The news has been filled these days with reports of tornadoes, flooding, and extreme weather conditions. As I’ve been praying about these situations, I’m reminded of a wonderful proof of God’s protection and care that my family had when a storm threatened earlier this year.
I was visiting my daughter and her family where they live on a small island in the South Pacific. I was there to support the arrival of their second child and to enjoy being with the family. It was the very hot cyclone season – the term used in that part of the world for a hurricane.
They live on the bay and are involved in the boating business, including looking after boats and yachts. During the pending arrival of the new baby, a level-four (very strong and destructive) cyclone was coming. It looked as though the arrival of the baby and the cyclone were going to coincide.
The storm was already so strong that we couldn’t get to the hospital safely, and the hospital wasn’t as prepared for the storm as our home was with its storm shutters. Our son-in-law was needed to manage a large schooner that was his responsibility. This left me with my daughter, her son, a woman who helps in the home – and a baby about to arrive. It appeared that the baby would be coming soon. My daughter asked if I would be able to deliver the baby because it wouldn’t be safe to leave the home during the storm. Of course I said yes, and then excused myself to go and pray.
I was fearful because I’d never delivered a baby and I felt anxious about taking the responsibility for my daughter and her unborn child.
But I had been praying for months in preparation for the arrival of this baby, knowing that this dear child belonged to God eternally and would be welcomed with joy and safety by all of us. And those prayers, like ministering angels, hovered around me during my struggle with fear.
One idea that came to me was to e-mail a baby nurse who was very helpful with directions on how to deliver a child. I also e-mailed some friends, telling them of the circumstances, and a Christian Science practitioner, asking her to join me in my prayers, which she did.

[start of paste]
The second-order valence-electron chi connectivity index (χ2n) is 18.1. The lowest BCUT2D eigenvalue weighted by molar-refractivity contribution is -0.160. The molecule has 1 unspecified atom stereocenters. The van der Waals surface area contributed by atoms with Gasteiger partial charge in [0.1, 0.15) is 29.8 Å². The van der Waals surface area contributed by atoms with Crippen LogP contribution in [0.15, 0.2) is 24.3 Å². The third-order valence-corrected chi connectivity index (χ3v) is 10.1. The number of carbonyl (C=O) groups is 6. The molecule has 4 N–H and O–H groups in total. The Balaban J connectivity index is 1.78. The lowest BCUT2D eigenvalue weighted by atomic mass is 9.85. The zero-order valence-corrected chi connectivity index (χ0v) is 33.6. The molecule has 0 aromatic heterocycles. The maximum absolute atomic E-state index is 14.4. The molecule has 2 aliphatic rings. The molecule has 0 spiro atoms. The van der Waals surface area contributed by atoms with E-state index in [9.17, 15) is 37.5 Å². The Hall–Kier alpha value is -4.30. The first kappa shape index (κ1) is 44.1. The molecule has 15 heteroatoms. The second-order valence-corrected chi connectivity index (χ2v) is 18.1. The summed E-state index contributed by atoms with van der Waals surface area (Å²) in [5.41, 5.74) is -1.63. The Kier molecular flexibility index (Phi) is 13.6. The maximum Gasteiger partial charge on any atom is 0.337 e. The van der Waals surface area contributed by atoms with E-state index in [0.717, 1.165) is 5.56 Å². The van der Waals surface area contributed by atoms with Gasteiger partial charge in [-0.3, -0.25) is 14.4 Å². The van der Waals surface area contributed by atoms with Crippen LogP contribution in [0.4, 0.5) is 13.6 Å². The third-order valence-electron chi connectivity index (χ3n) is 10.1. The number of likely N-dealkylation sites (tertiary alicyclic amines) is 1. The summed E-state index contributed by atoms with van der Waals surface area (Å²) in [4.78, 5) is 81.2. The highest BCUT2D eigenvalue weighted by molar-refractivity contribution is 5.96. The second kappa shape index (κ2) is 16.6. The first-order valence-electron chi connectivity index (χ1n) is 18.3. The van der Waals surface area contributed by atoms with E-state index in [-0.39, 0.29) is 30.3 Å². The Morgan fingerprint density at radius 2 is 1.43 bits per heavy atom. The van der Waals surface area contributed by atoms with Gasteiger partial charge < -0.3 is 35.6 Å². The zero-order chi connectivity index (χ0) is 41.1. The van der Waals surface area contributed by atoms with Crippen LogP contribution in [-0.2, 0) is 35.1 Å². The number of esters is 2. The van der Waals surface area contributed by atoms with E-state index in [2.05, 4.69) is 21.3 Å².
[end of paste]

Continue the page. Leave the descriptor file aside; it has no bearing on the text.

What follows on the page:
The waves were getting bigger and the sky darker. The story of Christ Jesus and the disciples in the storm was very helpful. During a raging storm, the disciples were terrified that their boat would sink, while Jesus was in the back of the boat asleep. The disciples woke Jesus, and he “rebuked the wind and the raging of the water: and they ceased.” Then Jesus asked the disciples about their faith.
As I pondered this story, the thought came that Jesus was asleep and not afraid because he did not experience the storm. His conviction of God as All meant he could experience only the settled peace of God’s complete control of His creation.
Then it occurred to me that having faith was acknowledging “Christly peace.” I was in touch with my friends who were praying too, and they were sharing similar inspirations about peace. Gradually we all became more interested in this Christly peace than in the storm. I also began to feel a tangible assurance that my daughter and the soon-to-be-arriving baby were cared for, too.
What happened then was wonderful. The cyclone took an alternative course and went around our island and other islands as well. There was no damage anywhere in the area. Soon my son-in-law was able to come home. And that peaceful evening my daughter, son-in-law, and I were able to go to the small local hospital, and very soon my beautiful baby grandson was born. He was and is just perfect. The local villagers in this small modest hospital welcomed him with much joy, as did we.
So, as I join with people back here in the United States during this record-breaking spring storm season, I am cherishing again the thought of Christly peace. We can all experience something of the peace that Jesus lived with, and it will enable us to experience safety from storms. A line from a poem by the woman who founded the Monitor, Mary Baker Eddy, reads:
And o’er earth’s troubled, angry sea
I see Christ walk,
And come to me, and tenderly,
(“Christian Science Hymnal,” No. 253).
We can feel this Christly peace deeply, and it will keep us safe in God’s love.
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